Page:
STUDIES & Macro Notes

Insights: Venture Capital and Growth Equity Ecosystem in Latin AMerica

ALFREDO CASTELLANOS
Managing Partner

For those part of Latin America’s Venture Capital and Growth Equity ecosystem, and particularly for those of us that have experienced several macroeconomic cycles in the region, it is clear that all sectors have gone through radical and transformative changes through the last few years. Today, technological advances and the growing digitalization in Latin America have relevantly reduced the geographic and political limitations when doing business, allowing a true regionalization of digital companies. This solid digitalization wave has created a generalized improvement in companies’ unit economics. Although everything signals to a challenging economic cycle, the profitability of technology-based companies will continue to improve in the medium and long terms.

This work describes the current state of VC and Growth Equity in Latin America, result of widespread structural changes the different industries have recently faced, generating a true paradigm shift in the region. This shift will very likely continue to attract considerable investment and, even more importantly, will create economic value for the region, its companies, its entrepreneurs and its consumers in general. This analysis revolves around four dimensions we consider crucial and highly interconnected: (i) investment, (ii) technology, product & consumer, (iii) the emerging technology-based companies and (iv) the entrepreneurs that created these companies.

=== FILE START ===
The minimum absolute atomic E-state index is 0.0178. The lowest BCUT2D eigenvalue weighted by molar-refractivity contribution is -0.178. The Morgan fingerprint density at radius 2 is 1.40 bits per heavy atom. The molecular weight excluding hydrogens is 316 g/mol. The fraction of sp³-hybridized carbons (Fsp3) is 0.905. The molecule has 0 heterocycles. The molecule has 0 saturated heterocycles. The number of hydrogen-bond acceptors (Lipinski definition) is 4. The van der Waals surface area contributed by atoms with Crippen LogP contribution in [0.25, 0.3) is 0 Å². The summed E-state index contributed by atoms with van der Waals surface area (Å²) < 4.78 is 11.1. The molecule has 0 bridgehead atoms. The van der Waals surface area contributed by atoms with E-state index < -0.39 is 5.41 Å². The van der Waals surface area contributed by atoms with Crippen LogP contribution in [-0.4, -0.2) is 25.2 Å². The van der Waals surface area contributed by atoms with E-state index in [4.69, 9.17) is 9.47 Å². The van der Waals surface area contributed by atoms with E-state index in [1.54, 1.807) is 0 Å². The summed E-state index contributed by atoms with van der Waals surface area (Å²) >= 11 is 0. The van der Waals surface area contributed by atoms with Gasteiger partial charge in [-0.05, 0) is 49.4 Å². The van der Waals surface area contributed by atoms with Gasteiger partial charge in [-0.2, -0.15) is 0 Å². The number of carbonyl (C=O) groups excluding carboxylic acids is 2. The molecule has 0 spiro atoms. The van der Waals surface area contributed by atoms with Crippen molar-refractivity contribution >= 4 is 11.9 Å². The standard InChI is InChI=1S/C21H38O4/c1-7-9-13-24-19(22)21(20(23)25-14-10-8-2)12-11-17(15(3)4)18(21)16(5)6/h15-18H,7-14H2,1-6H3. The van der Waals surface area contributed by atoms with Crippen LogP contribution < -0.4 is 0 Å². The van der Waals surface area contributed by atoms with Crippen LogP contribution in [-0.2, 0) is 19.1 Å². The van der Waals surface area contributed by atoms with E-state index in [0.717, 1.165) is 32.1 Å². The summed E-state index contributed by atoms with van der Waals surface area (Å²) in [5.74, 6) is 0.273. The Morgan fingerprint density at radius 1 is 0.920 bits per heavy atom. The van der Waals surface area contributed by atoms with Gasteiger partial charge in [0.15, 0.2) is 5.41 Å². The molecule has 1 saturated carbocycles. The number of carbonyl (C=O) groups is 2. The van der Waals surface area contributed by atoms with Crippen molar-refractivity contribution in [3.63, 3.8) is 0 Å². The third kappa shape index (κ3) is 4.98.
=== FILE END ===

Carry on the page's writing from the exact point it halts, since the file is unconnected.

Latin America is becoming one of the most fertile regions to take advantage of the next digital disruption wave: it is a market with huge opportunities represented by its more than 600 million consumers and its US$5.0 trillion GDP.1 Evidence of the growing opportunity, VC and Growth Equity in the region have grown exponentially in the last decade, from being almost non-existent in 2010 when only US$11 million were raised for 5 investments, to represent US$15.3 billion through 582 investments made in 2021.2 Even though Latin America is still a developing region due to its relevant lag in physical and digital infrastructure, the new digital adoption wave regarding internet connectivity (39.0% in 2011 vs. 70.0% in 2021), the use of smartphones (7.6% in 2011 vs. 73.0% in 2021), and access to E-Commerce, has promoted and attracted local and international investment to the region.3 Accordingly, the VC and Growth Equity ecosystem in Latin America today represents ~0.38% of the region’s GDP,4 which when compared to the U.S.’ 1.38% of GDP in 2021,5 makes us realize that there is still a considerable opportunity.